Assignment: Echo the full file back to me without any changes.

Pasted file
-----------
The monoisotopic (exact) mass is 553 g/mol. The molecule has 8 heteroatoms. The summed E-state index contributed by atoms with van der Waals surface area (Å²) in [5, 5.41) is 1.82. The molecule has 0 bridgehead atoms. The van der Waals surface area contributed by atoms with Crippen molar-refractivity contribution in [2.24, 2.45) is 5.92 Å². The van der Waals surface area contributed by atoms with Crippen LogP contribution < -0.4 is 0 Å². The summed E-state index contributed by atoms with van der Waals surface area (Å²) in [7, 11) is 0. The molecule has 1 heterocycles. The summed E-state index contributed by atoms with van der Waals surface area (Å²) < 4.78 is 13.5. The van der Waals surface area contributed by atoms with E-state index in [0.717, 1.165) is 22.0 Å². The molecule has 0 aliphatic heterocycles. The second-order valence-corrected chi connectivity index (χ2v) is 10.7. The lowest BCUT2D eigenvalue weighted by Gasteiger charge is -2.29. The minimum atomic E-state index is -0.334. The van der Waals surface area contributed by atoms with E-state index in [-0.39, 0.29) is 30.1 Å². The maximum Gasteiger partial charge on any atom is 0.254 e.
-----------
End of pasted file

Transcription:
The monoisotopic (exact) mass is 553 g/mol. The molecule has 8 heteroatoms. The summed E-state index contributed by atoms with van der Waals surface area (Å²) in [5, 5.41) is 1.82. The molecule has 0 bridgehead atoms. The van der Waals surface area contributed by atoms with Crippen molar-refractivity contribution in [2.24, 2.45) is 5.92 Å². The van der Waals surface area contributed by atoms with Crippen LogP contribution < -0.4 is 0 Å². The summed E-state index contributed by atoms with van der Waals surface area (Å²) in [7, 11) is 0. The molecule has 1 heterocycles. The summed E-state index contributed by atoms with van der Waals surface area (Å²) < 4.78 is 13.5. The van der Waals surface area contributed by atoms with E-state index in [0.717, 1.165) is 22.0 Å². The molecule has 0 aliphatic heterocycles. The second-order valence-corrected chi connectivity index (χ2v) is 10.7. The lowest BCUT2D eigenvalue weighted by Gasteiger charge is -2.29. The minimum atomic E-state index is -0.334. The van der Waals surface area contributed by atoms with E-state index in [-0.39, 0.29) is 30.1 Å². The maximum Gasteiger partial charge on any atom is 0.254 e.